A Moroccan woman from Marrakesh, Fatiha Morchid, contacted a Moroccan-Jewish geneaological Facebook page a few days ago. She was asking for help tracing her mother. A year ago, her mother-in-law had told her that Fatiha’s Muslim father had taken her from her Jewish mother when he discovered that she was planning to emigrate to Israel. The father had since died. On the Facebook page, the Morchid case led to a discussion of the forced conversions of Jewish girls to Islam in the 1960s, an important factor in the mass Jewish exodus. The conversion problem was most acute following the establishment of a Ministry of Islamic Affairs (abolished in 1963) but went to the heart of the status of Jews in independent Morocco – were they full citizens or dhimmis subject to sharia law? Vanessa Paloma Elbaz explores this little-discussed subject in her Academia article of 2015:
In the years following Morocco’s independence there were many cases of young Jewish girls who were kidnapped and converted to Islam to be married off to Muslim Moroccans. Sometimes abducted from school and cut off from all contact with their families and with Jews, these young girls, mostly from a low socio-economic level, have come to terms with the idea of living their lives as Muslims. Their families had no idea how to find them, and the authorities were of no help. In some cases, families learned of the fate of their daughters when the Istiqlal political party’s Al-Alam newspaper began publishing series of photos of converted Jewish girls with their “original” Jewish names followed by their new Muslim names.
“The community newspaper La Voix des Communautés of May-June 1961 was dedicated almost completely to the problem of forced conversions. A long article that describes the Moroccan penal code, explains the important points in the law that concern conversion and forced marriages. The penal code stipulates the rights of the family of an underage girl who was kidnapped and forced into a forced marriage, which the article compares to halakha (Jewish law). Moroccan Jews were and continue to be judged according to Mosaic law. The conclusion in this issue is that any conversion of a minor (age set by the Jews at less than 20 years old) was deemed null and void according to Jewish law. On the other hand, Moroccan law said that a vow of conversion made by a person of just 12 to 13 years old (set as the age of intellectual maturity according to Moroccan Muslims) is valid. It is important to note that we are talking about a time when women married and were mothers generally before they reached the age of twenty, which demonstrates that the Jews used this argument to better safeguard their community.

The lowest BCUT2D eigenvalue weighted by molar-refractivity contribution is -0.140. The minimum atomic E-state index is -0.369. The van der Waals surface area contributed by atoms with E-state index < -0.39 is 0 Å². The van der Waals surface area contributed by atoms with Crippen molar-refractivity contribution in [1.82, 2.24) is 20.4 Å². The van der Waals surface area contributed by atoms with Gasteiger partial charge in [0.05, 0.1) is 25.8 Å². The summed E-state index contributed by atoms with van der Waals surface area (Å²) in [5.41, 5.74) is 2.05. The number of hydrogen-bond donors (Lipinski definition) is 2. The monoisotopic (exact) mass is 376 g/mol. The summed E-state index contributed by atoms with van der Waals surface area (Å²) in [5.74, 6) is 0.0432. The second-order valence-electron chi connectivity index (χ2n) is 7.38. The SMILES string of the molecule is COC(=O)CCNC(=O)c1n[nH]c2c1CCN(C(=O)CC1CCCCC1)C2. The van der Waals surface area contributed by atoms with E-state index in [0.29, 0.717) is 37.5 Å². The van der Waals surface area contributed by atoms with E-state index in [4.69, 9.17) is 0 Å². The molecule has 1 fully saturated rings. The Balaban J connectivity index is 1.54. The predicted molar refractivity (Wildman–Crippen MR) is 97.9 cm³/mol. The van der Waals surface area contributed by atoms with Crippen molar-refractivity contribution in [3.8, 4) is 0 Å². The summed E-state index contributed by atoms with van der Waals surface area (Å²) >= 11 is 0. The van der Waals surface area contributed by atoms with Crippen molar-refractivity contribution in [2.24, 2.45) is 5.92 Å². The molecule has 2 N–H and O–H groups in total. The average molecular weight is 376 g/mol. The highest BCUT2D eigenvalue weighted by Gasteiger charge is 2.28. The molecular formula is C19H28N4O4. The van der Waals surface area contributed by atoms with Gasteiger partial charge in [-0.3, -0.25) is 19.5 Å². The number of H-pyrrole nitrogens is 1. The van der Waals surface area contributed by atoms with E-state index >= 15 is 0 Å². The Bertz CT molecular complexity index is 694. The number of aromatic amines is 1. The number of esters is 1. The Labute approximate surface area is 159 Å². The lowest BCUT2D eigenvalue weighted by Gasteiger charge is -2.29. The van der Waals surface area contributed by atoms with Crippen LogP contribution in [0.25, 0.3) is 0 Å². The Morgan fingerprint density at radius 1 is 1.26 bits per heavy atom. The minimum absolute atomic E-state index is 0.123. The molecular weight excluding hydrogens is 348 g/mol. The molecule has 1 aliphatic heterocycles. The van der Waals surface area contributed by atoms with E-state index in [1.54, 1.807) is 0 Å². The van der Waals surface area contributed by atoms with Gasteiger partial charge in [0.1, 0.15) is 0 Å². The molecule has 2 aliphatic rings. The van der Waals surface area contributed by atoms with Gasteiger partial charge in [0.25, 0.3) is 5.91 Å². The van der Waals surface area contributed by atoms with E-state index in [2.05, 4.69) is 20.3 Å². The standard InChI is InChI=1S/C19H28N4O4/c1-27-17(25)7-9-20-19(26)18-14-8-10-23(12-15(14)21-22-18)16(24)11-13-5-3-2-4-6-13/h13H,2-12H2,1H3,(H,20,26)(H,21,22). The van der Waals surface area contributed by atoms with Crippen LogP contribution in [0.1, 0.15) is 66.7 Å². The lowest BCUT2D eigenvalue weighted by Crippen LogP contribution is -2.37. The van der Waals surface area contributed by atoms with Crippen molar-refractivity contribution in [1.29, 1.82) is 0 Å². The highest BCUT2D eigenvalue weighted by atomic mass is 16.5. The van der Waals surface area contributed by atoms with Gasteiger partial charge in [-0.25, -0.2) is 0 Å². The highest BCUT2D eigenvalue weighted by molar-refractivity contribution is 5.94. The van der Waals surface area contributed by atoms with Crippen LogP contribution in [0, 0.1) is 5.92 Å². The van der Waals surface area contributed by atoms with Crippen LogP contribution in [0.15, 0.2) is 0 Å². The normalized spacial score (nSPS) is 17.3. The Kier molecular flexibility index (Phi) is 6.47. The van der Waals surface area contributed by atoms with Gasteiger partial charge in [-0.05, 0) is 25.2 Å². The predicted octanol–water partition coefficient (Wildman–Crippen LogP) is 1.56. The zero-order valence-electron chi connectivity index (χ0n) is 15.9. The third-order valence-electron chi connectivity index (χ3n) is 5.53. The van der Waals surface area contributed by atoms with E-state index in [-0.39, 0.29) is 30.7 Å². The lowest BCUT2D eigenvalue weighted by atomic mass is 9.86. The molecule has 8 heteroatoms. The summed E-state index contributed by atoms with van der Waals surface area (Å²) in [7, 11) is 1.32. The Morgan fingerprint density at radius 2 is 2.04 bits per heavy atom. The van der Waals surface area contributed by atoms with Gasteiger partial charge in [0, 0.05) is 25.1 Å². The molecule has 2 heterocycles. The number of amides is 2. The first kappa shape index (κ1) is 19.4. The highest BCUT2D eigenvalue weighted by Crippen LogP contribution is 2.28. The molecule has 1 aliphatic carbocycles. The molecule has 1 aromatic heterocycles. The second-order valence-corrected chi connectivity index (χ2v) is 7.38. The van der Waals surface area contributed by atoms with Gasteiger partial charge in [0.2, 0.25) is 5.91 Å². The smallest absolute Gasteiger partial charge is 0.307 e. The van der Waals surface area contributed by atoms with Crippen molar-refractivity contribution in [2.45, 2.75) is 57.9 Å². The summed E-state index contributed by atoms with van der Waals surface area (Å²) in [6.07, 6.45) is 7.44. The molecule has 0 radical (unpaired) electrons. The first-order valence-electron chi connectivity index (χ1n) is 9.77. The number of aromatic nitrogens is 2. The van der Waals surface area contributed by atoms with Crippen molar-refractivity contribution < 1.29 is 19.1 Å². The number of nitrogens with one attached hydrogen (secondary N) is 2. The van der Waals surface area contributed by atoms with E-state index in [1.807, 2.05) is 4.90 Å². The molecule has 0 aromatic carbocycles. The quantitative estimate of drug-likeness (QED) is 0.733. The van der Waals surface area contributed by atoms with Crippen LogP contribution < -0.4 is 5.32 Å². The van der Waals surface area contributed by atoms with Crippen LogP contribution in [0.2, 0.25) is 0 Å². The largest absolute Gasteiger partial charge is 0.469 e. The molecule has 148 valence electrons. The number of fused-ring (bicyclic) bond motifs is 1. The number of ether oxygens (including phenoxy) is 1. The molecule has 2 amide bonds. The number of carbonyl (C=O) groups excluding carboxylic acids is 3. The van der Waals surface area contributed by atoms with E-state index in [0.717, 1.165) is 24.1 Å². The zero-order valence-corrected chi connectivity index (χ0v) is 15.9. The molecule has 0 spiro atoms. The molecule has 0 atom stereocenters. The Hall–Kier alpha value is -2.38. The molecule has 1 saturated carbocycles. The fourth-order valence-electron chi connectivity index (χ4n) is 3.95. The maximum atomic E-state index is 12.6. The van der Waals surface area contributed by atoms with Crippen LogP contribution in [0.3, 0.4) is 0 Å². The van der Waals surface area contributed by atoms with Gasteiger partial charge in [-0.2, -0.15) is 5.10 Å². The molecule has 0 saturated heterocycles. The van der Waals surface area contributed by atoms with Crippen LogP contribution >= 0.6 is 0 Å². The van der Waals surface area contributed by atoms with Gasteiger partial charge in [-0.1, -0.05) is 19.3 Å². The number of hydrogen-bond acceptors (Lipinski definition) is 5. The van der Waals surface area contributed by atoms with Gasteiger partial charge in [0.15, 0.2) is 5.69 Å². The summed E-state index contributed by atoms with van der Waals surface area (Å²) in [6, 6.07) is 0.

David Amar, president of the community at the time, wrote that when he raised this problem with the Ministry of Justice to solve the problem of legal immunity in these cases, he received an indirect response in the shape of the publication, almost every day, by the newspaper Al-Alam of a series of photographs of converted Jewish girls. The ensuing debate over the legality of forced conversions raised the question of the status of the Jew in independent Morocco – whether he was a full citizen or a dhimmi.
The then Minister of Islamic Affairs, Allal el Fassi, was at the heart of this controversy. For months, the community quarrel was public and it was quoted in the newspaper L’Avant-Garde of Saturday August 11, 1962:
“Moroccan means Muslim. Moroccan nationality was created by the French protectorate.
All Moroccans are Muslims: the “Moroccan” Jew is only a dhimmi (: a dhimmi is a non-Muslim living in the Land of Islam and paying a tax to the State, in return for which he is protected). This practice originated with the Islamic conquest. From now on, no foreigner can acquire Moroccan nationality if he does not embrace Islam.”
As one might imagine, leaders of the Jewish community began a campaign against this perception of the Moroccan Jew as a dhimmi. Morocco’s transition from the Protectorate to independent Morocco was not immediately translated into full and equal citizenship for its Jews. King Hassan II then reiterated that all Moroccans were equal citizens, as his father Mohammed V had said at the time of Independence.
Another sign of support given to Moroccan Jews was a Jew, Léon Benzaken, serving in the first cabinet of independent Morocco as Minister of Posts. But the Jews were helpless in the face of hundreds of kidnapped girls and the conversion campaign was under the aegis of the Ministry of Islamic Affairs, and the minister’s words about Jews as dhimmis were in effect saying just the opposite. This was one of the reasons that led some families to leave independent Morocco.
A journalist, Carlos de Nesry, established the link between forced conversions, mass emigration to Israel, the symbol of Solika and the revival of her story as a way of saving Moroccan Judaism. In the July-August 1962 issue of La Voix des Communautés, he says:
…”Should Morocco revive these ancient quarrels, shards of obscurantism, so incompatible with its current desire for modernity, international opinion will not take long to express its disapproval . In the meantime, the exodus of Moroccan Jews will only gather pace.
One day, at the beginning of the last century, a young Israelite from Tangier, named Sol Hachuel, was kidnapped and converted against her will. She was beheaded a short time later in Fez, because she persisted in remaining faithful to the religion of her fathers. Canonised by the pious masses, she is still venerated as a symbol and an example. Is it beyond imagination that a second Sol might end up being martyred in our day? What then will become of Moroccan Judaism? “
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